Defendant CIA asserts that an outside entity providing cover for Plaintiff may receive inquiries for employment verification, see Id . at 15; but Defendant CIA does not maintain records of such inquiries because they go to the outside entities, see Id . However, if a prospective employer had contacted the cover provider, the cover provider would not have had access to a covert contract CIA employee's personnel file and would not have had access to any alleged negative information that may have been contained therein. See id.

At the time that his contract expired, Plaintiff held a Top Secret/Sensitive Compartment Information ("SCI") security clearance. See Declaration of William Milbourn, Jr. ("Milbourn Decl."), at ¶ 7. That security clearance lapsed as a matter of law when Plaintiff's employment with Defendant CIA ended. See Id . (citing Exec. Order No. 12968, § 2.1(b)(4) ("access to classified information shall be terminated when an employee no longer has need for access")). "Access eligibility" for a former employee can be reapproved or "crossed-over" for up to a period of two years if certain conditions are met. See Exec. Order No. 12968, § 3.3(d). A former employee would be eligible for such "cross-over" if he were

determined to be eligible based on a favorable adjudication of an investigation completed within the prior 5 years and . . . [had] been retired or otherwise separated from the United States Government employment for not more than two years; provided there is no indication that the individual may no longer satisfy the standards of this order, the individual certifies in writing that there has been no change in the relevant information provided by the individual for the last background investigation, and an appropriate record check reveals no unfavorable information.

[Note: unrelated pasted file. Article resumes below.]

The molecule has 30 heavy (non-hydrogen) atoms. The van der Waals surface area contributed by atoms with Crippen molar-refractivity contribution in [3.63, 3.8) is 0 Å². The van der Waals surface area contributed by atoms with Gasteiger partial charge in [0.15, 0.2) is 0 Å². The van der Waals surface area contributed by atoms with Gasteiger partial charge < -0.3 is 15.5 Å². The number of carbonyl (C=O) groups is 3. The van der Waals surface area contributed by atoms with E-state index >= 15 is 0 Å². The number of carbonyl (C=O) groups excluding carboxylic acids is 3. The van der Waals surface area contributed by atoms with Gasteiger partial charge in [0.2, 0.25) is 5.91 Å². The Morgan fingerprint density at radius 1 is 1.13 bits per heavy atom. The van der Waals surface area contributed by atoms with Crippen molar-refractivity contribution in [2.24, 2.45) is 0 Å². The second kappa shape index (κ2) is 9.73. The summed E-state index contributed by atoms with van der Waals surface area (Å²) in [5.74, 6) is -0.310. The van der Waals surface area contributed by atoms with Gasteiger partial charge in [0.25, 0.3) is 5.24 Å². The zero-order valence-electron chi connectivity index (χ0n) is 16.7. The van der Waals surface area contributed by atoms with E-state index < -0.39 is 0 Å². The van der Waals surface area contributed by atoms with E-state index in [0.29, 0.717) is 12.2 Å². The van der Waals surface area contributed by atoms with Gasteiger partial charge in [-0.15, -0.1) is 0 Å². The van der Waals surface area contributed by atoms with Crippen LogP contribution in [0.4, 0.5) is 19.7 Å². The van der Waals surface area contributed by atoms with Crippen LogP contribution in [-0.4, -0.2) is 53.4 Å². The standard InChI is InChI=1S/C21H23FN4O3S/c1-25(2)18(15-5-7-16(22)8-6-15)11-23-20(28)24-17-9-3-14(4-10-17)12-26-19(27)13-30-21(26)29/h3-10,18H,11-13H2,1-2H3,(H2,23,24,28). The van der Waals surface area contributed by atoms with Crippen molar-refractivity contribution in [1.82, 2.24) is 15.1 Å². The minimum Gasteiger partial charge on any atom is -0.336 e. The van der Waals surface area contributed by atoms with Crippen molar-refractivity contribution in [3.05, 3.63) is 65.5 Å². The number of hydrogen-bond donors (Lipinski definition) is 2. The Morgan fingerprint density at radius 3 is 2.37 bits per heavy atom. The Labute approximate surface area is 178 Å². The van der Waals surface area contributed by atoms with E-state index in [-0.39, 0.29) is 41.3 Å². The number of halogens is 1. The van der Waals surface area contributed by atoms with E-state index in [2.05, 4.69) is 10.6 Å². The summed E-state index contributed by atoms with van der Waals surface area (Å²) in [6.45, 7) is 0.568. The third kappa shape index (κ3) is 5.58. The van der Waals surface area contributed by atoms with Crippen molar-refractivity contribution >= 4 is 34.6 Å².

See id.

Plaintiff's last investigation was completed in November 1998. See Milbourn Decl. at ¶ 10. Thus, under the Executive Order, his security clearance could only have been reapproved and "crossed-over" to another agency until November 2003. See Id . After that date, Plaintiff, like any other former employee whose "reapproval" period had expired, would have been required to apply for a new security clearance with his employer as his sponsor. See id.

Although Plaintiff was not authorized to reveal his relationship with Defendant CIA to a government contractor, there are procedures available by which a covert employee can request and receive authorization from the Defendant CIA component that sponsored his security clearance to arrange to have his security clearance crossed-over to another agency. See Id . at ¶ 15; Pierson Decl. at ¶ 13. Defendant CIA has no record of ...